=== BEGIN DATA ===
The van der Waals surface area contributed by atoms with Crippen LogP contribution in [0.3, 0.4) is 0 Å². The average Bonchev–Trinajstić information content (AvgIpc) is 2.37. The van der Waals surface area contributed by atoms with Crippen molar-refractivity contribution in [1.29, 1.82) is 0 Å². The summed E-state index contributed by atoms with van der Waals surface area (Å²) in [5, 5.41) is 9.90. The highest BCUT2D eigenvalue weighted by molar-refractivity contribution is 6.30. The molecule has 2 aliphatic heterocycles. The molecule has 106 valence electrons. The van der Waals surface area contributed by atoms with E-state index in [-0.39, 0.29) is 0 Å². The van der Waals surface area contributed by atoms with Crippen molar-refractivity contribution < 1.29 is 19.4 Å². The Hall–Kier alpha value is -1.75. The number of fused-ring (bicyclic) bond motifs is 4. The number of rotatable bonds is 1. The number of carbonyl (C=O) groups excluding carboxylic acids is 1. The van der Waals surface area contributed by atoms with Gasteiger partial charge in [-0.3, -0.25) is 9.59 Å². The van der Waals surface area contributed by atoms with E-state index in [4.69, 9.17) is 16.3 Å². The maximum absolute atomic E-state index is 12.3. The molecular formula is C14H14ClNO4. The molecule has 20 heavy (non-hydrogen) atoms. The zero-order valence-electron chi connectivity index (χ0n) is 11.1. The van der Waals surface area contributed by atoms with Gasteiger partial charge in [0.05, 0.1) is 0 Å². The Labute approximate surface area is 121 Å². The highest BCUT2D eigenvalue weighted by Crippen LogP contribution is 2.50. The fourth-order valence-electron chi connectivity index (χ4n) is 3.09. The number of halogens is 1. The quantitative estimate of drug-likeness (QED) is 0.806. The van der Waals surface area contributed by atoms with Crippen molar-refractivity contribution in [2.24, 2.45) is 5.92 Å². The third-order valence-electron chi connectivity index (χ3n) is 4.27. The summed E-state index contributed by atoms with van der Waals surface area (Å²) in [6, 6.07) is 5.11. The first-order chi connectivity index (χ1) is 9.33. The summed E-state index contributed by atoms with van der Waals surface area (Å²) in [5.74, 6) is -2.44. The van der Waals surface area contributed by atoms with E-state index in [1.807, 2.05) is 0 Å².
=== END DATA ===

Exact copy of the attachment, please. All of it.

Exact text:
The van der Waals surface area contributed by atoms with Crippen LogP contribution in [0.3, 0.4) is 0 Å². The average Bonchev–Trinajstić information content (AvgIpc) is 2.37. The van der Waals surface area contributed by atoms with Crippen molar-refractivity contribution in [1.29, 1.82) is 0 Å². The summed E-state index contributed by atoms with van der Waals surface area (Å²) in [5, 5.41) is 9.90. The highest BCUT2D eigenvalue weighted by molar-refractivity contribution is 6.30. The molecule has 2 aliphatic heterocycles. The molecule has 106 valence electrons. The van der Waals surface area contributed by atoms with E-state index in [-0.39, 0.29) is 0 Å². The van der Waals surface area contributed by atoms with Crippen molar-refractivity contribution < 1.29 is 19.4 Å². The Hall–Kier alpha value is -1.75. The number of fused-ring (bicyclic) bond motifs is 4. The number of rotatable bonds is 1. The number of carbonyl (C=O) groups excluding carboxylic acids is 1. The van der Waals surface area contributed by atoms with Gasteiger partial charge in [-0.3, -0.25) is 9.59 Å². The van der Waals surface area contributed by atoms with E-state index in [4.69, 9.17) is 16.3 Å². The maximum absolute atomic E-state index is 12.3. The molecular formula is C14H14ClNO4. The molecule has 20 heavy (non-hydrogen) atoms. The zero-order valence-electron chi connectivity index (χ0n) is 11.1. The van der Waals surface area contributed by atoms with Gasteiger partial charge in [0.05, 0.1) is 0 Å². The Labute approximate surface area is 121 Å². The highest BCUT2D eigenvalue weighted by Crippen LogP contribution is 2.50. The fourth-order valence-electron chi connectivity index (χ4n) is 3.09. The number of halogens is 1. The quantitative estimate of drug-likeness (QED) is 0.806. The van der Waals surface area contributed by atoms with Crippen molar-refractivity contribution in [2.24, 2.45) is 5.92 Å². The third-order valence-electron chi connectivity index (χ3n) is 4.27. The summed E-state index contributed by atoms with van der Waals surface area (Å²) in [6, 6.07) is 5.11. The first-order chi connectivity index (χ1) is 9.33. The summed E-state index contributed by atoms with van der Waals surface area (Å²) in [5.74, 6) is -2.44. The van der Waals surface area contributed by atoms with E-state index in [1.807, 2.05) is 0 Å².